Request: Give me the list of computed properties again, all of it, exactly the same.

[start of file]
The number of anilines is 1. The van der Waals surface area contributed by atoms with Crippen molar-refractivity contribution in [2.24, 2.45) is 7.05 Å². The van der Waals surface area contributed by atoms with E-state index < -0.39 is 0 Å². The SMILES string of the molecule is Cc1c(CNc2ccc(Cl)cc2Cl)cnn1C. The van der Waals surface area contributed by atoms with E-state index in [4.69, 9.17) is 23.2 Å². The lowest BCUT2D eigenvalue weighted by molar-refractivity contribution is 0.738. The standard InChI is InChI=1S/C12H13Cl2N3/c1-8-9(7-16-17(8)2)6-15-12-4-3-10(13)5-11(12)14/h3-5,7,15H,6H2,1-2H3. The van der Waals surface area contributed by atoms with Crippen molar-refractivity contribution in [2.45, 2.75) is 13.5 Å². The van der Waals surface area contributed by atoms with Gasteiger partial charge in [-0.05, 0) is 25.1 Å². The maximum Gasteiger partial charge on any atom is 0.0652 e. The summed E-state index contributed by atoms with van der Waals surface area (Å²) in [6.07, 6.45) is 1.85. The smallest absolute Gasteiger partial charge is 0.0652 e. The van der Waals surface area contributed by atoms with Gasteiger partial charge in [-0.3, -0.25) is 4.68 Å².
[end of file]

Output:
The number of anilines is 1. The van der Waals surface area contributed by atoms with Crippen molar-refractivity contribution in [2.24, 2.45) is 7.05 Å². The van der Waals surface area contributed by atoms with E-state index < -0.39 is 0 Å². The SMILES string of the molecule is Cc1c(CNc2ccc(Cl)cc2Cl)cnn1C. The van der Waals surface area contributed by atoms with E-state index in [4.69, 9.17) is 23.2 Å². The lowest BCUT2D eigenvalue weighted by molar-refractivity contribution is 0.738. The standard InChI is InChI=1S/C12H13Cl2N3/c1-8-9(7-16-17(8)2)6-15-12-4-3-10(13)5-11(12)14/h3-5,7,15H,6H2,1-2H3. The van der Waals surface area contributed by atoms with Crippen molar-refractivity contribution in [2.45, 2.75) is 13.5 Å². The van der Waals surface area contributed by atoms with Gasteiger partial charge in [-0.05, 0) is 25.1 Å². The maximum Gasteiger partial charge on any atom is 0.0652 e. The summed E-state index contributed by atoms with van der Waals surface area (Å²) in [6.07, 6.45) is 1.85. The smallest absolute Gasteiger partial charge is 0.0652 e. The van der Waals surface area contributed by atoms with Gasteiger partial charge in [-0.3, -0.25) is 4.68 Å².